Maybe I should get something off my chest right away - I simply don't like Damascus.  It's flashy, all right.  But that flashiness will only last for a short while after you start using it.  Then it's going to look awful from getting the surface all scratched up.  If you want to restore it, then you have to polish the scratches out, then use etching acid to bring the highlight out again.  Save yourself a lot of aggravation and just get a good, honest unadorned knife where the scratches will be honorable.

 

You referred to using a whetstone to take chips out of your Shun.  Let me ask what your current sharpening set-up is, in terms of the stone(s).  It may also be that you might want to see about expanding your sharpening inventory.

 

For many of the knives you refer to above, I only have the MAC Pro that you first saw.  However, my experience is that it's a very good workhorse.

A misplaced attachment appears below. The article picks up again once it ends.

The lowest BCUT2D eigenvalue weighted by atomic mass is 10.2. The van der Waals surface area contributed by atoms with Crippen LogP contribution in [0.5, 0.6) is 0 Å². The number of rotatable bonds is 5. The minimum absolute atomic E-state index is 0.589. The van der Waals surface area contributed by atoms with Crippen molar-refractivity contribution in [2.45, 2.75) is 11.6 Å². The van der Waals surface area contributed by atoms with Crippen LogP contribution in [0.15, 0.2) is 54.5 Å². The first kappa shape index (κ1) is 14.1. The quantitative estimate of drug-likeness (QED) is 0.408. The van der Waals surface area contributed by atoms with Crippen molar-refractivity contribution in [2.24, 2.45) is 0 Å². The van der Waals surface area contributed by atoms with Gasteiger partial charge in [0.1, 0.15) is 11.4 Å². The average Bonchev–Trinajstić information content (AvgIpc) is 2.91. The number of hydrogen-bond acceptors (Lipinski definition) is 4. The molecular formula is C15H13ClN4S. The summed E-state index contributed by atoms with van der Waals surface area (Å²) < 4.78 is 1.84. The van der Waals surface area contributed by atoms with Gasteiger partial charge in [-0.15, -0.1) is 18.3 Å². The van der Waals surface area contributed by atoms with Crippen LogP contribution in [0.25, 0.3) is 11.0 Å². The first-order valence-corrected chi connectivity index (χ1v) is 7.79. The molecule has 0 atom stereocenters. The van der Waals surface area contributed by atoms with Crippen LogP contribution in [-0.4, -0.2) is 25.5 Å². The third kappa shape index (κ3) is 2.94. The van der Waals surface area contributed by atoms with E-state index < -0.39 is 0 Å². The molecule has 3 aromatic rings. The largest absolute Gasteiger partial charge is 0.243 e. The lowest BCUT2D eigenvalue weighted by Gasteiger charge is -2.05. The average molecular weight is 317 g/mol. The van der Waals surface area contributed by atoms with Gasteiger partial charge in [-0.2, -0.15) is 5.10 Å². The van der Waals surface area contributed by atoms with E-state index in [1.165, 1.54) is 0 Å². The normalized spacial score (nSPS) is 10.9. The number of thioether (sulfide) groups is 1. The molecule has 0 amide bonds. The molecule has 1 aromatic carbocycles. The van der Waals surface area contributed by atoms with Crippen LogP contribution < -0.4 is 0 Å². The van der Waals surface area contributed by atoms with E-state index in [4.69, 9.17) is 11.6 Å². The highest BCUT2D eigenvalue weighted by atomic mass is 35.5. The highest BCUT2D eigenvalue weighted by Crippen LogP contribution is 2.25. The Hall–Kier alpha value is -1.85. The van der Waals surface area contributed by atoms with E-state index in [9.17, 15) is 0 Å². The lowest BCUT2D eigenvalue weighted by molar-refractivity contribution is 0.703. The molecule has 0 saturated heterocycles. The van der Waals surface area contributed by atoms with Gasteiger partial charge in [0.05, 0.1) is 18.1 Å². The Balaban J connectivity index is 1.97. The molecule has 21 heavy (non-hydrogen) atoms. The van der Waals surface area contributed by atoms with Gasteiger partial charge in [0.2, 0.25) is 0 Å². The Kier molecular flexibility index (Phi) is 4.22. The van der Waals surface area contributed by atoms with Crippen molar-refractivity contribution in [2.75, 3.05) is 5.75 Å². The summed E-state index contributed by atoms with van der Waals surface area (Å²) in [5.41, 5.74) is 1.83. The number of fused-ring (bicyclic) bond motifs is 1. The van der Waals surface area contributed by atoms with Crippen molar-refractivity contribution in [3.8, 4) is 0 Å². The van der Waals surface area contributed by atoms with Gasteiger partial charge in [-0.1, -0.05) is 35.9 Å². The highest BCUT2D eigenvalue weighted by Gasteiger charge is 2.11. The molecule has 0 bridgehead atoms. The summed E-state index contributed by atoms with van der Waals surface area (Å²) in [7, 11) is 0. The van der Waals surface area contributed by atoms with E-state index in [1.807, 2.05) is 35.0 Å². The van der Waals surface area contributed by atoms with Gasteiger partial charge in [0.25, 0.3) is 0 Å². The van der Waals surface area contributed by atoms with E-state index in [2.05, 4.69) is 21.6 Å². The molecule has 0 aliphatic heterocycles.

Many of the knives you reference above are discussed by Boar de Laze on the following blog web page:  http://www.cookfoodgood.com/?p=190

 

You should be advised that the Masamoto VG is NOT a VG-10 steel knife.  The steel is instead "Hyper-Molybdenum-Vanadium" and is apparently proprietary to Masamoto.  The Masamoto is also with a 70-30 bevel (not mentioned on Amazon's page).

 

Hope that helps.

 

 

Galley Swiller

post #3 of 5
Thread Starter 

Hi and thanks!

 

Regarding sharpening, I previously used a borrowed Shun 300/1000 water stone, and I now have the King 1000/6000 stone and a ceramic honing rod. Definitely still in the learning phase of sharpening though. Would an asymmetrical 70/30 knife be a little out of my experience level at this point?